Motive would like to introduce you to a series of “Decade’s best” playlists that our editors have carefully picked for you to enjoy. Ten tracks, one per year, to take you through the best of each year’s trends and sounds. Here is Francesco’s:
I won’t lie it took me quite some time to select ten tracks that were in line with my personal taste but that would also represent and respect the greatness of this decade in hip-hop. A decade which is arguably the most important, or at least the most commercially successful, for the urban music genre around the world: it is important to remember that at the beginning of 2018 hip-hop surpassed rock as the most consumed genre in the USA.
I have symbolically chosen one of Drake’s first hits, “Over”, to start my selection since he has now become the most popular hip-hop artist on the planet, placing a track on the Billboard 100 for eight years straight and breaking numerous records with his most recent project Scorpion.
The playlist continues featuring Kendrick Lamar, J.Cole, Jay-Z and Kanye West who have set their name in stone crossing the hip-hop borders with critically acclaimed projects such as “To Pimp a Butterfly” or “My Beautiful Dark Twisted Fantasy”.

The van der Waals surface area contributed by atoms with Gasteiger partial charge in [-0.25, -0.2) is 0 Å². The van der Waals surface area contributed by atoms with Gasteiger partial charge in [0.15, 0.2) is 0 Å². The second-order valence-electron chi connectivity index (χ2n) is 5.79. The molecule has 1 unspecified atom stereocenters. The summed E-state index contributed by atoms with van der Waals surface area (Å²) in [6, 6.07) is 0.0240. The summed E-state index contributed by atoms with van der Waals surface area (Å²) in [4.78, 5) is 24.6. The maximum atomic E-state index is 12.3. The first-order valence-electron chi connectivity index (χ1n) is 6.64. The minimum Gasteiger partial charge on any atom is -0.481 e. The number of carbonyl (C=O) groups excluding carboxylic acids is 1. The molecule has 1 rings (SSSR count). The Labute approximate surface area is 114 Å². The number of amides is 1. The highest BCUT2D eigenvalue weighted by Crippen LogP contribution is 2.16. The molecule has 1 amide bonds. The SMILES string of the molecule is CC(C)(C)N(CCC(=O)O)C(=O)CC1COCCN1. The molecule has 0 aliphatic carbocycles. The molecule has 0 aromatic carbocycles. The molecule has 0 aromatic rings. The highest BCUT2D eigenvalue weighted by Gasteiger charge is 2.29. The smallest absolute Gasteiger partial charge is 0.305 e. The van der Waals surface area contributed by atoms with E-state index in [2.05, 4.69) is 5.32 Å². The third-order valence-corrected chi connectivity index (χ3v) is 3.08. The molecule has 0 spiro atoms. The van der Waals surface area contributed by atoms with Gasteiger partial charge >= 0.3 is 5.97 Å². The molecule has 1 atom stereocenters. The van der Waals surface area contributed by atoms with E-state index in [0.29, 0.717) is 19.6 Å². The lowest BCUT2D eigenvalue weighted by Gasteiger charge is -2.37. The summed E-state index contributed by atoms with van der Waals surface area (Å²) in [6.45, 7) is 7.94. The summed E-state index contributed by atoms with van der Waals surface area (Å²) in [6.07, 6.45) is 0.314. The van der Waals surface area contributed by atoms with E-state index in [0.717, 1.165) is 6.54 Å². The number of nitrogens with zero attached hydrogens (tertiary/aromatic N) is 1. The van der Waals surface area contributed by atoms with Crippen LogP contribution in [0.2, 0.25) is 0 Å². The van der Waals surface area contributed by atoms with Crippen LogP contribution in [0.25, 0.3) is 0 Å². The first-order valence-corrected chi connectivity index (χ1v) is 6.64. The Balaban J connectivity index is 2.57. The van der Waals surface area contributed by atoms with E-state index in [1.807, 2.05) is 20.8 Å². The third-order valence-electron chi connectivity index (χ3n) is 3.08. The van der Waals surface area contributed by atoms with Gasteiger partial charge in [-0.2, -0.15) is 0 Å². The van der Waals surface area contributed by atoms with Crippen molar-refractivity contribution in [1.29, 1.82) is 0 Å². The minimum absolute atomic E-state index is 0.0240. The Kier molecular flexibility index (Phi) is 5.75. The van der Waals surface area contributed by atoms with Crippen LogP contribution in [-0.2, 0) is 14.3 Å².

The second half goes to those artists who have taken the last five years of the decade by storm with new sounds, new voices and a tremendous amount of confidence such as Asap Rocky, Travis Scott and YBN Cordae. From the trappy-dark sounds of “goosebumps” to the incredibly solid collaborations on “Everyday” hip-hop saw a rise in popularity that is set to last for a long time.
Last but not least, I have dedicated a couple of tracks to some of my favourite international acts, in true Motive style:
“Papaoutai”, a unique blend of electronic synths and hip-hop drums paving the way for Stromae’s incredible storytelling about a kid growing up without the presence of a father figure.
And “Midsummer Madness” by 88rising, a posse ballad that has many of the Asian-American roster members come together for what has now become their very own L.A. festival outro hit.